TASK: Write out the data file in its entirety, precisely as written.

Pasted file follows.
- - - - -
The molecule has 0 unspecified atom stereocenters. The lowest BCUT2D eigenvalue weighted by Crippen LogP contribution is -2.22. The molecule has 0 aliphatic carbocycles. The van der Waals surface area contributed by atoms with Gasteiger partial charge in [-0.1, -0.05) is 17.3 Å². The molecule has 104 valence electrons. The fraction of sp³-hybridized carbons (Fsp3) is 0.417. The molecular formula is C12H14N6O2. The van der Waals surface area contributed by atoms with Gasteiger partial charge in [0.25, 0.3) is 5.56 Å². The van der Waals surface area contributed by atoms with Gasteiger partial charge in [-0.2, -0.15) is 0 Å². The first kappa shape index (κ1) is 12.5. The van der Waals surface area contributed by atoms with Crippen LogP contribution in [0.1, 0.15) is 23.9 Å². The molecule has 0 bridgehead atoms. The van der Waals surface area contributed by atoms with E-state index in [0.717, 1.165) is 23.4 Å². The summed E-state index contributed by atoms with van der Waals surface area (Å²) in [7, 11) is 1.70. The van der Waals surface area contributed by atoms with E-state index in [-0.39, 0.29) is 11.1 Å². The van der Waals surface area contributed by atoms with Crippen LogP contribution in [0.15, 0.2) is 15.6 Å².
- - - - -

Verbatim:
The molecule has 0 unspecified atom stereocenters. The lowest BCUT2D eigenvalue weighted by Crippen LogP contribution is -2.22. The molecule has 0 aliphatic carbocycles. The van der Waals surface area contributed by atoms with Gasteiger partial charge in [-0.1, -0.05) is 17.3 Å². The molecule has 104 valence electrons. The fraction of sp³-hybridized carbons (Fsp3) is 0.417. The molecular formula is C12H14N6O2. The van der Waals surface area contributed by atoms with Gasteiger partial charge in [0.25, 0.3) is 5.56 Å². The van der Waals surface area contributed by atoms with Gasteiger partial charge in [-0.2, -0.15) is 0 Å². The first kappa shape index (κ1) is 12.5. The van der Waals surface area contributed by atoms with Crippen LogP contribution in [0.1, 0.15) is 23.9 Å². The molecule has 0 bridgehead atoms. The van der Waals surface area contributed by atoms with E-state index in [0.717, 1.165) is 23.4 Å². The summed E-state index contributed by atoms with van der Waals surface area (Å²) in [7, 11) is 1.70. The van der Waals surface area contributed by atoms with E-state index in [-0.39, 0.29) is 11.1 Å². The van der Waals surface area contributed by atoms with Crippen LogP contribution in [0.15, 0.2) is 15.6 Å².